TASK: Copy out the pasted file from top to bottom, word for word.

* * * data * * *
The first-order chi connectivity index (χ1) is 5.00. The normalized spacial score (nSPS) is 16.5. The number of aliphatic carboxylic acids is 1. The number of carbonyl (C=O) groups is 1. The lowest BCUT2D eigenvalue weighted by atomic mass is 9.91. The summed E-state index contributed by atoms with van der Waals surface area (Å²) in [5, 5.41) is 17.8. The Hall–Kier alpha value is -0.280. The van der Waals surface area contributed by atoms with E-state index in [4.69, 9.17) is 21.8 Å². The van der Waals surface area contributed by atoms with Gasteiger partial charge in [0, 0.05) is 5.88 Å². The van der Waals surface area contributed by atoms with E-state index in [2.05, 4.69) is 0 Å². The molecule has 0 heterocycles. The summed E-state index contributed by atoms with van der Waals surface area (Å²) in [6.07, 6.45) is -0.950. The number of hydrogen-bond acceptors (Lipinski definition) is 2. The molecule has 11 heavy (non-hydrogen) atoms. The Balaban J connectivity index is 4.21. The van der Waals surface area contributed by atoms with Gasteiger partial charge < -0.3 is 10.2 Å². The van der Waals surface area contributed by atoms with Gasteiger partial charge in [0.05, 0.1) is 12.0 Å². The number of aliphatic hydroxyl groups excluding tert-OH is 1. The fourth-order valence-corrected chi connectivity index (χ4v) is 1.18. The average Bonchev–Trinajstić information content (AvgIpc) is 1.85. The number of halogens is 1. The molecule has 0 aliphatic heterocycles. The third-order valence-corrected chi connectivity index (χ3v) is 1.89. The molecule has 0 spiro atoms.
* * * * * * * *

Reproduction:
The first-order chi connectivity index (χ1) is 5.00. The normalized spacial score (nSPS) is 16.5. The number of aliphatic carboxylic acids is 1. The number of carbonyl (C=O) groups is 1. The lowest BCUT2D eigenvalue weighted by atomic mass is 9.91. The summed E-state index contributed by atoms with van der Waals surface area (Å²) in [5, 5.41) is 17.8. The Hall–Kier alpha value is -0.280. The van der Waals surface area contributed by atoms with E-state index in [4.69, 9.17) is 21.8 Å². The van der Waals surface area contributed by atoms with Gasteiger partial charge in [0, 0.05) is 5.88 Å². The van der Waals surface area contributed by atoms with E-state index in [2.05, 4.69) is 0 Å². The molecule has 0 heterocycles. The summed E-state index contributed by atoms with van der Waals surface area (Å²) in [6.07, 6.45) is -0.950. The number of hydrogen-bond acceptors (Lipinski definition) is 2. The molecule has 11 heavy (non-hydrogen) atoms. The Balaban J connectivity index is 4.21. The van der Waals surface area contributed by atoms with Gasteiger partial charge < -0.3 is 10.2 Å². The van der Waals surface area contributed by atoms with Gasteiger partial charge in [0.05, 0.1) is 12.0 Å². The number of aliphatic hydroxyl groups excluding tert-OH is 1. The fourth-order valence-corrected chi connectivity index (χ4v) is 1.18. The average Bonchev–Trinajstić information content (AvgIpc) is 1.85. The number of halogens is 1. The molecule has 0 aliphatic heterocycles. The third-order valence-corrected chi connectivity index (χ3v) is 1.89. The molecule has 0 spiro atoms.